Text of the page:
A loan can be a godsend, especially when you are consolidating debts. It can be unsecured, so you do not have to borrow against any valuable assets you own. This makes it less risky for you in case you run into some trouble in the middle of your personal loan’s tenure. As you can use the money for mortgages, revolving lines of credit, or wherever you see fit, you will be less pressured to explain where you will use it. In fact, you may not even be asked about it at all.
If you are planning to apply for one soon, going to a moneylender in Singapore may be more advantageous than dealing with a bank. Why? You can find out more about it below:
Unlike bank-issued loans, those offered by moneylenders do not come with fixed interest. This is good news, as the extra money you pay to borrow the cash decreases every time you make payments. In a way, you are incentivized not to miss your repayments. For instance, if you borrowed $20,000 and you have already paid $8,000, only the remaining $12,000 would be considered for interest computation.
Moneylenders do not process loan applications when there is insufficient documentation, but you can expect less paperwork. Banks are notorious for tons of paper requirements, rendering the entire process a bit more cumbersome. If you are in a hurry, walking into a moneylender’s office should be your priority. If you bring everything you need to get your creditworthiness assessed properly, you may receive the money as fast as 24 to 48 hours.
Compared to banks, moneylenders are more lenient when it comes to repayment plans. They are more open to unconventional terms because they make every effort to help their customers avoid non-payment. On the contrary, banks have strict rules in place. Individual branches do not come up with their own regulations, and they only follow orders from their higher-ups. In many cases, the hands of bank representatives are tied and cannot accommodate special repayment requests. Negotiate all you want, but that could go futile.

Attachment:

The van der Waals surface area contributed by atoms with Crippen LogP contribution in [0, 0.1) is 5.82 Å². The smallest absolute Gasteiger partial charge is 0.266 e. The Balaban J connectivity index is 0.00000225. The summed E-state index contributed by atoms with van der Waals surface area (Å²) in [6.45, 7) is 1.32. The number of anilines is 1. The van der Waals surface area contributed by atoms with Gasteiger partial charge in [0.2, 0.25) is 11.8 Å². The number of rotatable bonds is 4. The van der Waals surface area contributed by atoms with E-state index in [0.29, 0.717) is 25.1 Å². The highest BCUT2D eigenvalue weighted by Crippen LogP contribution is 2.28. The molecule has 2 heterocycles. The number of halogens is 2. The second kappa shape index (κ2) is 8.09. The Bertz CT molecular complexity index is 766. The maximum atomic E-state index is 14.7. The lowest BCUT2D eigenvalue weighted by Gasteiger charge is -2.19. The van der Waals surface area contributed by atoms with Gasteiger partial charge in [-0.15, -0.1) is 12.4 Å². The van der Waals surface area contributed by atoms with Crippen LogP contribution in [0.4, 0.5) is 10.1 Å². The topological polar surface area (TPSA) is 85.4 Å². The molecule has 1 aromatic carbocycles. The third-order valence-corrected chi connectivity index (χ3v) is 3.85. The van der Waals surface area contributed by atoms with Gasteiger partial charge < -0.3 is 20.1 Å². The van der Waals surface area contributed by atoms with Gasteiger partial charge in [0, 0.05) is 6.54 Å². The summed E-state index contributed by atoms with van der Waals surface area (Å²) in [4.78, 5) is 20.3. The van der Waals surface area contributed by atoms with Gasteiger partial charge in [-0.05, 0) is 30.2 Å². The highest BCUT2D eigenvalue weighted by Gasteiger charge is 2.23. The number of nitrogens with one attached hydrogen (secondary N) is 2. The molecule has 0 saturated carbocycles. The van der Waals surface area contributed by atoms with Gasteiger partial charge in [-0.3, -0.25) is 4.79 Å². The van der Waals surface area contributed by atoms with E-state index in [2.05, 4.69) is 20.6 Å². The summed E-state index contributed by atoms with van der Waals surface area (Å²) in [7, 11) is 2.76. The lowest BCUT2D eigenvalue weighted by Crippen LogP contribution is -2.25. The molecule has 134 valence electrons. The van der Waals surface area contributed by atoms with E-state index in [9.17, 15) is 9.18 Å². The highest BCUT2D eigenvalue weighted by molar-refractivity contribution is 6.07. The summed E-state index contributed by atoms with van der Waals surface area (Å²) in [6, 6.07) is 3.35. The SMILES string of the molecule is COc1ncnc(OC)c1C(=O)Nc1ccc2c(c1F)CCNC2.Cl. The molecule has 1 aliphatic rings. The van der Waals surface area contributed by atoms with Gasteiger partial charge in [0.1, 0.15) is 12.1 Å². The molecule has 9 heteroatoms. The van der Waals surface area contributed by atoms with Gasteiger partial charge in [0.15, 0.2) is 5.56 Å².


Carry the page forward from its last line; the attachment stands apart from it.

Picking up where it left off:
Singapore banks only cater to citizens and permanent residents. They mostly do not entertain loan applications from foreigners living in Singapore. In addition, traditional financial institutions are not usually interested in borrowers whose annual income is less than $20,000.
Moneylenders have minimum income requirements, too, but not as much as banks. They serve customers who earn less than $10,000 per year. Their doors are also open for foreigners residing in the country. The maximum amount a borrower may qualify is based largely on their annual income and residency status, but everyone (except tourists) is welcome to apply.
Admirable Lending Behavior:
The moneylending industry is highly regulated in Singapore to protect the best interests of its borrowers. The government provides a Registry of Moneylenders, making it easy to identify whether a business can be trusted or not. If a licensed moneylender misbehaves, the authorities encourage you to report any unacceptable behavior.
Banks and moneylenders have unique selling points, but the latter is more appealing to most borrowers. Shop around as hard as you can and use the competition to get the most favorable personal loan available.